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Free college-level tech classes aim to help prepare more Utahns for work

Utah Tech University announced it is expanding the Learn and Work Program to offer free access via Pluralsight to over 7,000 non-credit courses, certification paths, labs and skill assessments.

Utah Tech University announced it is expanding the Learn and Work Program to offer free access via Pluralsight to over 7,000 non-credit courses, certification paths, labs and skill assessments. (Utah Tech University)


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ST. GEORGE — The Beehive State is home to a highly competitive job market that is rapidly growing and changing.

To keep up with this breakneck pace, Utah Tech University announced that this semester they are expanding their Learn and Work Program to offer free access via Pluralsight to over 7,000 noncredit-bearing courses, certification paths, labs and skill assessments.

Previously, the Learn and Work Program was run by the state. This year, when the state stopped funding the program, Utah Tech decided to not only continue it independently but expand it.

"It's designed for anyone in Utah that's looking to either get some technical skills or improve on the current technical skills they have," said Mark Adkins, Utah Tech's Learn and Work Program coordinator. "It's really just designed to kind of up-skill the workforce here in Utah via technology."

Utah Tech's Learn and Work Program takes advantage of the university's existing partnership with Pluralsight.

Through the program, participants can design their own track or leverage the 20 in-demand technological training specializations that UT has created. The technical skills acquired through the program can help individuals gain relevant experience in a variety of professions including web development, data analysis, cloud engineering and project management.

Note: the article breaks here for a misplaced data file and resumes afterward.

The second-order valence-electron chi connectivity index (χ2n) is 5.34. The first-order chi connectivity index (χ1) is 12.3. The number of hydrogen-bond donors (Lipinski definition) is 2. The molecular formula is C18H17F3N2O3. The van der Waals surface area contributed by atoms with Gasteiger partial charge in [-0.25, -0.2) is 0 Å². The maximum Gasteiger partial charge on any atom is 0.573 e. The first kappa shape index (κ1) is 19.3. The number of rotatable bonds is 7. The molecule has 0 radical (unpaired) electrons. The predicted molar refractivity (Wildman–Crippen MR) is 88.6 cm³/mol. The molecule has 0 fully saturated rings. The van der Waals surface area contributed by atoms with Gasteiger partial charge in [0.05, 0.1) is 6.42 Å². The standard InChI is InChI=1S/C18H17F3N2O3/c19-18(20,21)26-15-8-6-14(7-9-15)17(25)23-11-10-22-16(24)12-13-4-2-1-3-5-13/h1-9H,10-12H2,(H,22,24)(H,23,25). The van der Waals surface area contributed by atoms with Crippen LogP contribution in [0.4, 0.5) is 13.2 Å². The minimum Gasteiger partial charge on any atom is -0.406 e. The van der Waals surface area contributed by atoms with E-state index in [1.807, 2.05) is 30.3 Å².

Adkins said that one benefit of the program is that it's all online and asynchronous, giving folks with busy schedules the ability to complete courses on their own time.

"If folks are working or if they have, you know, kind of life-type stuff, kids ... You just can fit it into your schedule when it works for you (as) opposed to going to a set class time," Adkins said.

To enroll, participants must be Utah residents and have a high school degree or equivalent.

Last year, Adkins said that the program had 120 students participate with 12 earning recognized industry certifications. This year, there are about 50 students — a number Adkins hopes to increase with more exposure and promotion.

"We're starting to kind of ramp up some of the advertisement — try to get the word out there more because it is a great program," Adkins said.

Beyond just getting more people enrolled, Adkins said he wants to get more people through the program and earning their recognized industry certifications.

As an extra incentive, if someone takes and passes an industry certification exam, Utah Tech will cover the cost of the exam.

According to a release from the university, participants should be prepared to commit five to 10 hours per week toward the program. While the program is a non-credit program, students can apply for prior learning assessments and earn elective credits from Utah Tech.

"If the community as a whole gets up-skilled, we're all better off for it," Adkins said.

People can learn more and apply for the Learn and Work Program online, at cares.utahtech.edu.

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Logan Stefanich is a reporter with KSL.com, covering southern Utah communities, education, business and military news.

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